While in Whakatane, I also met with Gloria Witheford who travels around the North Island with her Starlab inflatable planetarium. She was visiting area primary schools, and I was able to tag along to her shows, which included some information about Matariki. Her main focus is to show a bit of the night sky in the planetarium in the hopes that kids will later go outside at night and experience the skies for themselves.
Gloria Witheford and her Starlab Planetarium.
In addition to traveling around and learning about astronomy education on the North Island, I've also been taking time to explore and appreciate New Zealand's natural beauty. This truly is a stunning place.
View of Mount Maunganui, Bay of Plenty. I think this is my favorite place I've been to in NZ so far. The town of Mount Maunganui is a long strip with water on either side, ending in the Mount as sort of the point of an exclamation mark.

Waterfront in Whakatane, Bay of Plenty
View from hills above Whakatane, Bay of Plenty.
Rotorua, known for its geothermal activity. There are tons of natural hotpools and hot springs all over the Rotorua area.
Creek and Waterfall fed by geothermal lake. (Went swimming here.)
I'm now in Auckland, with only two weeks left to go in New Zealand and 5 weeks left of Watson! I mentioned it briefly in my last post, but to finish off the year, I'll be traveling to Greece to attend the International Olympiad of Astronomy and Astrophysics. I'll be acting as a volunteer journalist for the Olympiad as well as being an additional adult support person for the New Zealand team, whom I met in Wellington (photo below). It should be a great culmination to my year, as I will be speaking with many young people passionate about astronomy.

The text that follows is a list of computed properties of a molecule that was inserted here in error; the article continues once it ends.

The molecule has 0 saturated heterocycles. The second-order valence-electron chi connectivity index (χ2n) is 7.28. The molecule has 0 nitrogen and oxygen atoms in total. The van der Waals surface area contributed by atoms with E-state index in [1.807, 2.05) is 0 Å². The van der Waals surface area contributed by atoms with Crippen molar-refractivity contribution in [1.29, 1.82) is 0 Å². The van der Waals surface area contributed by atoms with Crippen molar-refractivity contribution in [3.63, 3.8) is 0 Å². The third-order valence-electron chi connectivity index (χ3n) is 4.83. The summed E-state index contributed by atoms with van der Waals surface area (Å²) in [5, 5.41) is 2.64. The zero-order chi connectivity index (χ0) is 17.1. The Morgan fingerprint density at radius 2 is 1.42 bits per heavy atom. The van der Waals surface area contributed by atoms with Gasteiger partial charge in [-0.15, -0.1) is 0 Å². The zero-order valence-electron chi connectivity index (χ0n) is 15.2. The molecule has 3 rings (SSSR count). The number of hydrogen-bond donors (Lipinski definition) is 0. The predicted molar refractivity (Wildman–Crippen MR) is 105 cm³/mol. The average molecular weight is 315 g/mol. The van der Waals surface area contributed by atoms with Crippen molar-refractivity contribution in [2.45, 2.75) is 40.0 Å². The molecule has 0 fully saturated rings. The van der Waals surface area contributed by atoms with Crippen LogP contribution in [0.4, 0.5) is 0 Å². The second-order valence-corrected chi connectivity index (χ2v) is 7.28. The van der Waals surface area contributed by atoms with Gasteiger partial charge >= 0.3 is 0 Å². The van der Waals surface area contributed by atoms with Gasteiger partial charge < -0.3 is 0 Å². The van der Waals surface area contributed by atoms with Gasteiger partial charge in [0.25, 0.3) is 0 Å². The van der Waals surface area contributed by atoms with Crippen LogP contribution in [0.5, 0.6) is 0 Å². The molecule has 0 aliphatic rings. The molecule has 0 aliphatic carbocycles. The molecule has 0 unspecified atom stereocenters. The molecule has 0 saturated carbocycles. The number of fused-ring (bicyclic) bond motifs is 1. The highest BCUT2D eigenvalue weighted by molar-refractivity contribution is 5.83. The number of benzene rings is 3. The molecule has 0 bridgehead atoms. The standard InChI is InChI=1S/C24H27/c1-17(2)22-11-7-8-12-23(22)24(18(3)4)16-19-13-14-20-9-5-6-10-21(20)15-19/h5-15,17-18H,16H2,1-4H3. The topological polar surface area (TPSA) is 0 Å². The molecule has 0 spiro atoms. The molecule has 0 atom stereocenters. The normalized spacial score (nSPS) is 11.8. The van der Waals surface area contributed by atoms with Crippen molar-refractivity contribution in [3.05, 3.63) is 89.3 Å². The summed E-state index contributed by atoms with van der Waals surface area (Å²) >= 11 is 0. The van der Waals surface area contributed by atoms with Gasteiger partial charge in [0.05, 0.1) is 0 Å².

Team of high school students to represent New Zealand at the International Olympiad of Astronomy and Astrophysics in Volos, Greece later this month. This is just one of dozens of teams that will travel from around the world to display their knowledge as well as learn more about astronomy in ancient and modern contexts. 
Updates on my Auckland adventures coming soon!

1 comment:

  1. Incredible photos.... I love so many things about this post!! Wish I could go swimming in that geothermal creek with you! I can't wait to hear more when we skype & I'm so excited for you that you're capping off your year in Greece. YAY MAYA, you're amazing! -maddie